Sunday, August 5, 2018

A24 A-to-Z: #44. "The Monster" (2016)

Scene from The Monster
In case you didn't know, A24 is one of the great purveyors of modern cinema. Since 2013, the studio has found a way to innovate independent cinema by turning each release into an event. As a result, A24 A-to-Z will be an ongoing series that looks at every release from the studio by analyzing its production history, release, criticisms, and any awards attention that it might've received. Join me on a quest to explore the modern heroes of cinema by exploring every hit and miss that comes with that magnificent logo. They may not all be great, but they more than make A24 what it is and what it will hopefully continue to be for ears to come.

The Monster
Released: November 11, 2016 
Release Number: 44
Directed By: Brian Bertino
Starring: Zoe Kazan, Ella Ballentine, Aaron Douglas
Plot: A mother and daughter must confront a terrifying monster when they break down on a deserted road.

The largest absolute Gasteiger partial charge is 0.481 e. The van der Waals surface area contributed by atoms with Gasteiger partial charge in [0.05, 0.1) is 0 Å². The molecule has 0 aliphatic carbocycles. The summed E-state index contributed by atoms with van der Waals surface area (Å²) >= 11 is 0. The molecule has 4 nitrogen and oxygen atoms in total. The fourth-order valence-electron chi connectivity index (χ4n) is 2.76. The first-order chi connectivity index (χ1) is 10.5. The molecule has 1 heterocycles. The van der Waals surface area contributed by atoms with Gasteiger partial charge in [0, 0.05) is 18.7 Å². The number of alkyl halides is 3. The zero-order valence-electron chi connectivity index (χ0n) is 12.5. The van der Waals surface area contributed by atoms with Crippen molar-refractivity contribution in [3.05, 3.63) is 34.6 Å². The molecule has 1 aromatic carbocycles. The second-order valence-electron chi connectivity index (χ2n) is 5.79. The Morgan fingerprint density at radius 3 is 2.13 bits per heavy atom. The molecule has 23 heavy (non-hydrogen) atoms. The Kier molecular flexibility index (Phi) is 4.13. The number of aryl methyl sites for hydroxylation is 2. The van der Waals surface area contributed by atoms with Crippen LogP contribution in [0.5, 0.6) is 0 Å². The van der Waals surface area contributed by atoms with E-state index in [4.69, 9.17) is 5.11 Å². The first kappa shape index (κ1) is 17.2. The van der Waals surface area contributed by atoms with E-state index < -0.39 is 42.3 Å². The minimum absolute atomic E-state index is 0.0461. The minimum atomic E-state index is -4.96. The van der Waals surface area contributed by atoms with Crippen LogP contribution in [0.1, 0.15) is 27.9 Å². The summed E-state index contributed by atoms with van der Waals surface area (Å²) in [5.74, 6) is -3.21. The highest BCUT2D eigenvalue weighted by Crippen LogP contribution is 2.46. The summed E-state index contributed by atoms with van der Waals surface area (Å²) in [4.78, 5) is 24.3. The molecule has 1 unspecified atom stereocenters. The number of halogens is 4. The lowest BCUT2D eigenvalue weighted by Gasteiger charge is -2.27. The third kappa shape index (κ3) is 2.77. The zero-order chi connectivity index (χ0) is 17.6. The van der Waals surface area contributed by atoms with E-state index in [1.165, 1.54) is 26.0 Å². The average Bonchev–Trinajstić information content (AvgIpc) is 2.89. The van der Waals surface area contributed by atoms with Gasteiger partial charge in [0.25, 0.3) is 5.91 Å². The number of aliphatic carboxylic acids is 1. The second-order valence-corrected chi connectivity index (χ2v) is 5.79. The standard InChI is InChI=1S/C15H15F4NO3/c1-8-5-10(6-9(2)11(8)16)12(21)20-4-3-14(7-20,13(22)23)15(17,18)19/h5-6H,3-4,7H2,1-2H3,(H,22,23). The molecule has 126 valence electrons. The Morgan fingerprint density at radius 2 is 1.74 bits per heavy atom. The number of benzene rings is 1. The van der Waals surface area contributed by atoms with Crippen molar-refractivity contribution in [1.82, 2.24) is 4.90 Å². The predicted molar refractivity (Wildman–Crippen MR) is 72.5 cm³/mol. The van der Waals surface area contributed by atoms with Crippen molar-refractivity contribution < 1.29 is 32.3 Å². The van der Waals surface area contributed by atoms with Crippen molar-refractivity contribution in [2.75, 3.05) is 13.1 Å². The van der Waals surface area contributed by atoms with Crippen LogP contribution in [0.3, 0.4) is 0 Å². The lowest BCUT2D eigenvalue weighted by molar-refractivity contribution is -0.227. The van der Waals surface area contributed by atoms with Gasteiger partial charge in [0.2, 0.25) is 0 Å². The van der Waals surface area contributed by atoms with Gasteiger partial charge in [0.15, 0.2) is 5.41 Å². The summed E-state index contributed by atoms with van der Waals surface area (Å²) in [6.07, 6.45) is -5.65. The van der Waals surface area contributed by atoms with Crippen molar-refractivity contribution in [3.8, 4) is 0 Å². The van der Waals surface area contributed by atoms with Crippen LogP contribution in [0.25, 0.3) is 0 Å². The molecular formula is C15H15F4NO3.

The year of A24's greatest successes yet was coming to an end. Following the film that would put them in the Academy Awards camp with Moonlight, the studio returned to their old tricks with a documentary on one of music's most popular bands (Oasis: Supersonic) and even a good old fashioned monster movie. Director Brian Bertino's The Monster may be simpler than the studio's other big horror film of the year (The Witch), but it was a film that mixed practical effects with an emotionally resonant story of a mother and daughter learning to bond over past mistakes. The film was part of the DirecTV branch, and in the process created one of the most enjoyable films that the studio had released through them. It may have not been a runaway success, but it gained plenty of traction in the process.